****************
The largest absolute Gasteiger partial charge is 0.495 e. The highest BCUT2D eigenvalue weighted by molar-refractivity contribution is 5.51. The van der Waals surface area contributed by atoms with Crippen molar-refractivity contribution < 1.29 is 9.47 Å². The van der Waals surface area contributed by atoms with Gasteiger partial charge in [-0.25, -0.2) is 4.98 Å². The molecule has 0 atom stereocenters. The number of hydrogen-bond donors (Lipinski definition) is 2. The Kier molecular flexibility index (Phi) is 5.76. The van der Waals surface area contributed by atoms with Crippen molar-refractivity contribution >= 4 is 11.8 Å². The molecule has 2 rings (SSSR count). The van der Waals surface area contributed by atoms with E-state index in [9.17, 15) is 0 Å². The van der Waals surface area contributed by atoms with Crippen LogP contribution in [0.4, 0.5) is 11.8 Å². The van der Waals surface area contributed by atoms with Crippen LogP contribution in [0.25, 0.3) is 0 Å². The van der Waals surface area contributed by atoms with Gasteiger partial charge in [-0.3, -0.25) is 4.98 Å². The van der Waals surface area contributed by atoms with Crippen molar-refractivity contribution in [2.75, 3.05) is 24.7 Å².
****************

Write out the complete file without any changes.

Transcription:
The largest absolute Gasteiger partial charge is 0.495 e. The highest BCUT2D eigenvalue weighted by molar-refractivity contribution is 5.51. The van der Waals surface area contributed by atoms with Crippen molar-refractivity contribution < 1.29 is 9.47 Å². The van der Waals surface area contributed by atoms with Gasteiger partial charge in [-0.25, -0.2) is 4.98 Å². The molecule has 0 atom stereocenters. The number of hydrogen-bond donors (Lipinski definition) is 2. The Kier molecular flexibility index (Phi) is 5.76. The van der Waals surface area contributed by atoms with Crippen molar-refractivity contribution >= 4 is 11.8 Å². The molecule has 2 rings (SSSR count). The van der Waals surface area contributed by atoms with E-state index in [9.17, 15) is 0 Å². The van der Waals surface area contributed by atoms with Crippen LogP contribution in [0.4, 0.5) is 11.8 Å². The van der Waals surface area contributed by atoms with Crippen LogP contribution in [0.25, 0.3) is 0 Å². The van der Waals surface area contributed by atoms with Gasteiger partial charge in [-0.3, -0.25) is 4.98 Å². The van der Waals surface area contributed by atoms with Crippen molar-refractivity contribution in [2.75, 3.05) is 24.7 Å².